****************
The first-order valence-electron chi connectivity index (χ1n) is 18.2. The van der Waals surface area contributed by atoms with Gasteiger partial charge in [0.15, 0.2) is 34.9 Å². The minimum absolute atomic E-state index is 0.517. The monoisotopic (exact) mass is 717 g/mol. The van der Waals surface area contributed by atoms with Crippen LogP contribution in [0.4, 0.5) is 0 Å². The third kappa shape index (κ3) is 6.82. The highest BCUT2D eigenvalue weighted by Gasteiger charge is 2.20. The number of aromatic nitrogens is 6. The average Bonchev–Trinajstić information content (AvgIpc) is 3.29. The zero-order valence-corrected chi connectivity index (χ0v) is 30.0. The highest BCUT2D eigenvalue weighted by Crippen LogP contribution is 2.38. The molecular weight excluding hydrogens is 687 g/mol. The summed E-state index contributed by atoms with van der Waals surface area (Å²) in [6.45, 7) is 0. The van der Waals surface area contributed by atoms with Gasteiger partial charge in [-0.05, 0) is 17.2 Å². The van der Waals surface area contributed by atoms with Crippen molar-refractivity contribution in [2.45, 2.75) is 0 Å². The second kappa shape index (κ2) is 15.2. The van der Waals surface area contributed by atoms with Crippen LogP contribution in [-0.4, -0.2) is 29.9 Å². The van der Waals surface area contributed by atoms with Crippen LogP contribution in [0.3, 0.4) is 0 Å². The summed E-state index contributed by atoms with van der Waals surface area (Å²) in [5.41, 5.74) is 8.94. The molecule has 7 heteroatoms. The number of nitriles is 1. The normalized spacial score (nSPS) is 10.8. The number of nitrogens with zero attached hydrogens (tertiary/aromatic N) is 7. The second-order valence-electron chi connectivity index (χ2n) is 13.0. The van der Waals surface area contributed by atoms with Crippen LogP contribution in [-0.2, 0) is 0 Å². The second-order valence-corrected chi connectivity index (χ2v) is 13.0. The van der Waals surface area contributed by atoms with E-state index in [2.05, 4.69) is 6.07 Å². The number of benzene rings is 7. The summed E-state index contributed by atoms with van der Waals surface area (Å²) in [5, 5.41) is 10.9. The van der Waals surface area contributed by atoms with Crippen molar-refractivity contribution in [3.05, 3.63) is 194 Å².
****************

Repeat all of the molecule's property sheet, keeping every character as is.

The first-order valence-electron chi connectivity index (χ1n) is 18.2. The van der Waals surface area contributed by atoms with Gasteiger partial charge in [0.15, 0.2) is 34.9 Å². The minimum absolute atomic E-state index is 0.517. The monoisotopic (exact) mass is 717 g/mol. The van der Waals surface area contributed by atoms with Crippen LogP contribution in [0.4, 0.5) is 0 Å². The third kappa shape index (κ3) is 6.82. The highest BCUT2D eigenvalue weighted by Gasteiger charge is 2.20. The number of aromatic nitrogens is 6. The average Bonchev–Trinajstić information content (AvgIpc) is 3.29. The zero-order valence-corrected chi connectivity index (χ0v) is 30.0. The highest BCUT2D eigenvalue weighted by Crippen LogP contribution is 2.38. The molecular weight excluding hydrogens is 687 g/mol. The summed E-state index contributed by atoms with van der Waals surface area (Å²) in [6.45, 7) is 0. The van der Waals surface area contributed by atoms with Gasteiger partial charge in [-0.05, 0) is 17.2 Å². The van der Waals surface area contributed by atoms with Crippen molar-refractivity contribution in [2.45, 2.75) is 0 Å². The second kappa shape index (κ2) is 15.2. The van der Waals surface area contributed by atoms with Crippen LogP contribution in [-0.4, -0.2) is 29.9 Å². The van der Waals surface area contributed by atoms with Crippen LogP contribution in [0.3, 0.4) is 0 Å². The summed E-state index contributed by atoms with van der Waals surface area (Å²) in [5.41, 5.74) is 8.94. The molecule has 7 heteroatoms. The number of nitriles is 1. The normalized spacial score (nSPS) is 10.8. The number of nitrogens with zero attached hydrogens (tertiary/aromatic N) is 7. The second-order valence-electron chi connectivity index (χ2n) is 13.0. The van der Waals surface area contributed by atoms with Crippen LogP contribution in [-0.2, 0) is 0 Å². The second-order valence-corrected chi connectivity index (χ2v) is 13.0. The van der Waals surface area contributed by atoms with E-state index in [2.05, 4.69) is 6.07 Å². The number of benzene rings is 7. The summed E-state index contributed by atoms with van der Waals surface area (Å²) in [5, 5.41) is 10.9. The van der Waals surface area contributed by atoms with Crippen molar-refractivity contribution in [3.05, 3.63) is 194 Å².